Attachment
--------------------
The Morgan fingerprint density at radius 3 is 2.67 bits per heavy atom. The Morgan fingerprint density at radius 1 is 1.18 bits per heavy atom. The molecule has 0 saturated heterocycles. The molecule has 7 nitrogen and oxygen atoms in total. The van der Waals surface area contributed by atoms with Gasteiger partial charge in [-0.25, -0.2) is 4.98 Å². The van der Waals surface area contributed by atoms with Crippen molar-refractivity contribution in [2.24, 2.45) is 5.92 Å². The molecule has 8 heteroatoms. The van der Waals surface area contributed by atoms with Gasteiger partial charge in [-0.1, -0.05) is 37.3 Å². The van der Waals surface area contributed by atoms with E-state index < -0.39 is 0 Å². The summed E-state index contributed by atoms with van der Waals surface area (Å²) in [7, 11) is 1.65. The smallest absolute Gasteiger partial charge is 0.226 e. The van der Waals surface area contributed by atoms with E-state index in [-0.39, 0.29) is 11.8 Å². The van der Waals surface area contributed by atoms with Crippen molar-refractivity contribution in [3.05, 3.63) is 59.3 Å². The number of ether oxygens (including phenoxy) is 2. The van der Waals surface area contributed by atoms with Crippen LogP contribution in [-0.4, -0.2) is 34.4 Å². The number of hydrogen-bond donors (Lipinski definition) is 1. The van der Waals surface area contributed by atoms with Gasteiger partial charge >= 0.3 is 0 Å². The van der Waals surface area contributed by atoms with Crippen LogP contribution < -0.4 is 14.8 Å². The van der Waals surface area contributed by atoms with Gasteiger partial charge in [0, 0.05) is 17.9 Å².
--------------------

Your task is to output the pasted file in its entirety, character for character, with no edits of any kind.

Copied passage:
The Morgan fingerprint density at radius 3 is 2.67 bits per heavy atom. The Morgan fingerprint density at radius 1 is 1.18 bits per heavy atom. The molecule has 0 saturated heterocycles. The molecule has 7 nitrogen and oxygen atoms in total. The van der Waals surface area contributed by atoms with Gasteiger partial charge in [-0.25, -0.2) is 4.98 Å². The van der Waals surface area contributed by atoms with Crippen molar-refractivity contribution in [2.24, 2.45) is 5.92 Å². The molecule has 8 heteroatoms. The van der Waals surface area contributed by atoms with Gasteiger partial charge in [-0.1, -0.05) is 37.3 Å². The van der Waals surface area contributed by atoms with E-state index < -0.39 is 0 Å². The summed E-state index contributed by atoms with van der Waals surface area (Å²) in [7, 11) is 1.65. The smallest absolute Gasteiger partial charge is 0.226 e. The van der Waals surface area contributed by atoms with E-state index in [-0.39, 0.29) is 11.8 Å². The van der Waals surface area contributed by atoms with Crippen molar-refractivity contribution in [3.05, 3.63) is 59.3 Å². The number of ether oxygens (including phenoxy) is 2. The van der Waals surface area contributed by atoms with Crippen LogP contribution in [-0.4, -0.2) is 34.4 Å². The number of hydrogen-bond donors (Lipinski definition) is 1. The van der Waals surface area contributed by atoms with Gasteiger partial charge >= 0.3 is 0 Å². The van der Waals surface area contributed by atoms with Crippen LogP contribution < -0.4 is 14.8 Å². The van der Waals surface area contributed by atoms with Gasteiger partial charge in [0, 0.05) is 17.9 Å².